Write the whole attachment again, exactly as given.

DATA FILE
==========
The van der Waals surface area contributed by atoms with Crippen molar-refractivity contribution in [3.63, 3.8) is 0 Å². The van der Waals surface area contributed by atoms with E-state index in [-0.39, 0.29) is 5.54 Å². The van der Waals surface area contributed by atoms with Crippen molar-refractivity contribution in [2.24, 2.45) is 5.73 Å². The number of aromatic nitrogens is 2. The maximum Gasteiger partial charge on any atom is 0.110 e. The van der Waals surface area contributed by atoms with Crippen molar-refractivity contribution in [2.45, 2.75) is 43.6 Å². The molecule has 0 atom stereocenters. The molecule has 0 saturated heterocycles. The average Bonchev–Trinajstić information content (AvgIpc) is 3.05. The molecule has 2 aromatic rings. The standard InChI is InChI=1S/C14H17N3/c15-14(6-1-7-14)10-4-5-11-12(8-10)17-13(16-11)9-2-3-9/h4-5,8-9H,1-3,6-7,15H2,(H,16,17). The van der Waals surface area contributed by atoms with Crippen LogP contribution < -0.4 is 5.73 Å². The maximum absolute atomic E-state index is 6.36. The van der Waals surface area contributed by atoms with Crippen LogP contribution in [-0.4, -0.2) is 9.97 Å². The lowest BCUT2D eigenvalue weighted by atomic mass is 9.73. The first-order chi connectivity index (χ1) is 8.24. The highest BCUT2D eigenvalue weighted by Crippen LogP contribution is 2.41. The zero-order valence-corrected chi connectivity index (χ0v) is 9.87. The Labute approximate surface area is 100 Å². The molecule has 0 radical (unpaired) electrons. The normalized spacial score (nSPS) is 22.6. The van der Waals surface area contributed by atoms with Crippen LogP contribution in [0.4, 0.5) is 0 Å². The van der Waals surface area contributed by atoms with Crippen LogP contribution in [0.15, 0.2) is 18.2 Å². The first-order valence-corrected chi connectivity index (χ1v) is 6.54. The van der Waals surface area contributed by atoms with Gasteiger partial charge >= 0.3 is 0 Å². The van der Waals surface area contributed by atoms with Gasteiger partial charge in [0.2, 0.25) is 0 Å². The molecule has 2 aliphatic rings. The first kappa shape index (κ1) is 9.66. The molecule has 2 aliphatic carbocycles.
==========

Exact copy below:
The van der Waals surface area contributed by atoms with Crippen molar-refractivity contribution in [3.63, 3.8) is 0 Å². The van der Waals surface area contributed by atoms with E-state index in [-0.39, 0.29) is 5.54 Å². The van der Waals surface area contributed by atoms with Crippen molar-refractivity contribution in [2.24, 2.45) is 5.73 Å². The number of aromatic nitrogens is 2. The maximum Gasteiger partial charge on any atom is 0.110 e. The van der Waals surface area contributed by atoms with Crippen molar-refractivity contribution in [2.45, 2.75) is 43.6 Å². The molecule has 0 atom stereocenters. The molecule has 0 saturated heterocycles. The average Bonchev–Trinajstić information content (AvgIpc) is 3.05. The molecule has 2 aromatic rings. The standard InChI is InChI=1S/C14H17N3/c15-14(6-1-7-14)10-4-5-11-12(8-10)17-13(16-11)9-2-3-9/h4-5,8-9H,1-3,6-7,15H2,(H,16,17). The van der Waals surface area contributed by atoms with Crippen LogP contribution < -0.4 is 5.73 Å². The maximum absolute atomic E-state index is 6.36. The van der Waals surface area contributed by atoms with Crippen LogP contribution in [-0.4, -0.2) is 9.97 Å². The lowest BCUT2D eigenvalue weighted by atomic mass is 9.73. The first-order chi connectivity index (χ1) is 8.24. The highest BCUT2D eigenvalue weighted by Crippen LogP contribution is 2.41. The zero-order valence-corrected chi connectivity index (χ0v) is 9.87. The Labute approximate surface area is 100 Å². The molecule has 0 radical (unpaired) electrons. The normalized spacial score (nSPS) is 22.6. The van der Waals surface area contributed by atoms with Crippen LogP contribution in [0.4, 0.5) is 0 Å². The van der Waals surface area contributed by atoms with Crippen LogP contribution in [0.15, 0.2) is 18.2 Å². The first-order valence-corrected chi connectivity index (χ1v) is 6.54. The van der Waals surface area contributed by atoms with Gasteiger partial charge >= 0.3 is 0 Å². The van der Waals surface area contributed by atoms with Gasteiger partial charge in [0.2, 0.25) is 0 Å². The molecule has 2 aliphatic rings. The first kappa shape index (κ1) is 9.66. The molecule has 2 aliphatic carbocycles.